Kelleher, Margaret (2003) “The Cabinet of Irish Literature”: a Historical Perspective on Irish Anthologies. Eire-Ireland, 38 (3/4). pp. 68-89.
AMONG the flurry of reviews and commentaries that followed the publication of volumes I to III of the Field DayAnthology of lrish Writing in iggi, those of most enduring interest moved beyond the heat of the moment to a more general reflection on the role of anthologies themselves. Francis Mulhern's 1993 essay, "A Nation, Yet Again" began, for example, with the cautionary pronouncement, by then all too evident, that "[a]nthologies are strategic weapons in literary politics."' Mulhern acknowledged that "authored texts of all kinds-poems, novels, plays, reviews, analyses-play more or less telling parts in a theatre of shifting alliances and antagonisms," but he argued for the special rhetorical force of anthologies in their "simulation of self evidence."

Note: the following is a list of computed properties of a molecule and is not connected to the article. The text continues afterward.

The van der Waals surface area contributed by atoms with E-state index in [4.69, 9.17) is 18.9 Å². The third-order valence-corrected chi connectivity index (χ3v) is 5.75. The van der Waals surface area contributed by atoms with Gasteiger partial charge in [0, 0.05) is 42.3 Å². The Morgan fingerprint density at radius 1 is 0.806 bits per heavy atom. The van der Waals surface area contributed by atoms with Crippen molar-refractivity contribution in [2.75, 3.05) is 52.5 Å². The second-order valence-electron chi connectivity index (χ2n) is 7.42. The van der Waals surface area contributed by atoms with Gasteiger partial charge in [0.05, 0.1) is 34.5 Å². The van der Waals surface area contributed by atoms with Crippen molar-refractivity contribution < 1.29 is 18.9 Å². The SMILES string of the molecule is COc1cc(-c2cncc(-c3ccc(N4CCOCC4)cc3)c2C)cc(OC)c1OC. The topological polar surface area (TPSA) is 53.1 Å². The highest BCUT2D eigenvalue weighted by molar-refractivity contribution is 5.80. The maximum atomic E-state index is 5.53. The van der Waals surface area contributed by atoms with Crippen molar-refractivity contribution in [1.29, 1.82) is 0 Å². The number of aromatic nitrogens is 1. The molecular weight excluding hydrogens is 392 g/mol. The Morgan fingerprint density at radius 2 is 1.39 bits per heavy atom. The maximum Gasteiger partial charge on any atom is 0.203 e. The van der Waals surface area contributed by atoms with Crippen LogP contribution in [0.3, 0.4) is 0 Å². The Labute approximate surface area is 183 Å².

|Keywords:||Irish Literature; Irish Anthologies;|
|Academic Unit:||Faculty of Arts,Celtic Studies and Philosophy > Research Institutes > An Foras Feasa
Faculty of Arts,Celtic Studies and Philosophy > School of English, Media & Theatre Studies
|Depositing User:||Professor Margaret Kelleher|
|Date Deposited:||26 May 2010 11:37|
|Journal or Publication Title:||Eire-Ireland|
|Publisher:||Irish American Cultural Institute|
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